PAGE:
Most computer science courses are born from a professor's research or are part of a prescribed track within the major. But CIS 399: Foundations of Data Science — newly offered this semester — began with a few students and a good idea.
The Federal Aviation Agency estimated that more than 700,000 drones were sold during the last holiday season, making it one of the hottest selling toys in the last two years.
Imagine a list containing every single Wawa location on the planet. Such an enormous amount of information seems impossible to conceive — but soon, computer science students at Penn will begin to make some sense of it.
Futuristic advances in genetics are coming faster than we could have ever predicted, and scientific organizations are scrambling to unpack their potential ethical consequences.
“Free two-day shipping” are familiar words for any Amazon Prime user. For Penn students, however, the promise of a speedy delivery often translates into extra days of delay and frustration.
Wall Street and Silicon Valley may be 2,562 miles apart, but at Penn, finance and tech are becoming increasingly intertwined.
So far, over 49,000 pages have been digitized and archived, out of the 158,000 that will eventually make up the collection.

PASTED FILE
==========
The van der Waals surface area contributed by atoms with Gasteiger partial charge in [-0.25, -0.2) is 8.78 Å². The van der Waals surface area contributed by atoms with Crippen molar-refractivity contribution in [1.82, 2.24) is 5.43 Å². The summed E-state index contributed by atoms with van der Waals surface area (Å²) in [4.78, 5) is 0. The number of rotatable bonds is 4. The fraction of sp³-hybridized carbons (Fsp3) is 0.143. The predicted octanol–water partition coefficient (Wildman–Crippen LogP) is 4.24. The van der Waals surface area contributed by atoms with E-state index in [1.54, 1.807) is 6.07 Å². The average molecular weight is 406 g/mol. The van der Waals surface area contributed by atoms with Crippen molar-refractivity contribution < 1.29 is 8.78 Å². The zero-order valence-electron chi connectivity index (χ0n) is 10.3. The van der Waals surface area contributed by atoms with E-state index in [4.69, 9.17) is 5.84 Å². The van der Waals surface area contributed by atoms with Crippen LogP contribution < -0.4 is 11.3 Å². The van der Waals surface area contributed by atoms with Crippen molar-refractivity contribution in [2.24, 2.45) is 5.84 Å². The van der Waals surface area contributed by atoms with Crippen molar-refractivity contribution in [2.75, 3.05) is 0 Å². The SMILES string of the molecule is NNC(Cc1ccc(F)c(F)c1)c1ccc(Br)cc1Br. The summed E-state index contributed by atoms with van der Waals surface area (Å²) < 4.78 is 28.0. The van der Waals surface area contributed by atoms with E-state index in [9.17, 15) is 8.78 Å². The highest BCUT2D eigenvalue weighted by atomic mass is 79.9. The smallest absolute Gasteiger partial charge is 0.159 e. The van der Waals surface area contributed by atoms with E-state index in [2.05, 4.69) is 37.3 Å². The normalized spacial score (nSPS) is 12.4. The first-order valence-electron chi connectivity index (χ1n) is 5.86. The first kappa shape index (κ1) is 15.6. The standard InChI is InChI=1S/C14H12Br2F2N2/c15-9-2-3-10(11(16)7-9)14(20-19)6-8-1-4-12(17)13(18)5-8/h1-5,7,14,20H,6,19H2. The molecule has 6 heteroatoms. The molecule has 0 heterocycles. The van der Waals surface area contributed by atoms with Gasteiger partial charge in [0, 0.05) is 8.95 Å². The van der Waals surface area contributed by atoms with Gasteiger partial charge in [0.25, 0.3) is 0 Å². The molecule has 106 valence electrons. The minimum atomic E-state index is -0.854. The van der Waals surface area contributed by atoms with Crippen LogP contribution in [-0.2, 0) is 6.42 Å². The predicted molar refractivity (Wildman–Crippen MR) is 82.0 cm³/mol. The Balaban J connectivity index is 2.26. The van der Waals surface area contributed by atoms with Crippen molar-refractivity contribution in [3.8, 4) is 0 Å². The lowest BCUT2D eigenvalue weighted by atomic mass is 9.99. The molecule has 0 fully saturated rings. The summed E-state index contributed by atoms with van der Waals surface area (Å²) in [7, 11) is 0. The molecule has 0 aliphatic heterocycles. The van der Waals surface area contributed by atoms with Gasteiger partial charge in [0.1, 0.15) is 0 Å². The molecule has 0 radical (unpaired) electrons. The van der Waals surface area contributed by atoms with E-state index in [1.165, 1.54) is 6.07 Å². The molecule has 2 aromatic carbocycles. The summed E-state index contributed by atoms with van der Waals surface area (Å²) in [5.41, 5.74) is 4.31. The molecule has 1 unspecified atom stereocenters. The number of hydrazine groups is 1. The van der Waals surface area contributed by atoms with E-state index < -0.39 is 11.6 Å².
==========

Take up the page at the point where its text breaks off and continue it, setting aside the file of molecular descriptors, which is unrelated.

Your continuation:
Early in the fall semester, staff members at Counseling and Psychological Services contracted out the development of an app designed specifically for students to improve and maintain their mental health.
This year's PennApps winning project can send a piece of code from one computer to another using only radiofrequency—not wifi, ethernet or Bluetooth.
A group of Penn professors is working to make tech failures a little less common.
PennApps, which takes place from Friday to Sunday, pits individual hackers and teams of up to four people in a 36-hour race against the clock to create innovative new hardware and software focusing on topics ranging from humor to health.
AppItUP, a competition run by Penn Center for Innovation, challenges anyone with a Penn email and a big idea to build a business.
The program is not only a philanthropic endeavor that provides treatment for animals that otherwise may have to face amputation or euthanasia, but is also a learning opportunity for residents, interns, and students.
While Platt is not scheduled to begin teaching until the fall 2016 semester, he is interested in mentoring undergraduates and involving them in his research, as his laboratory is established.
What would happen if the entire Penn Police force’s security communication system went dark due to a simple power outage or a natural disaster?
Pymetrics, a 2012 startup cofounded by Harvard graduates Frida Polli and Julie Yoo, has recently landed on Penn's campus.
If you have a great idea which addresses a significant world problem, then you could be the next millionaire.
Earlier this month, the GRASP Lab received a three-year, $5.5 million Department of Defense grant to develop new flying robots capable of autonomously navigating environments that humans cannot physically see or access themselves.
WeissLabs will be the first 24/7 physical space on campus for students to work on their startup ideas.
This past month, Penn Professor Shu Yang and her research team made a breakthrough that hopes to bring a new solution for injuries, and most specifically concussions, to the table.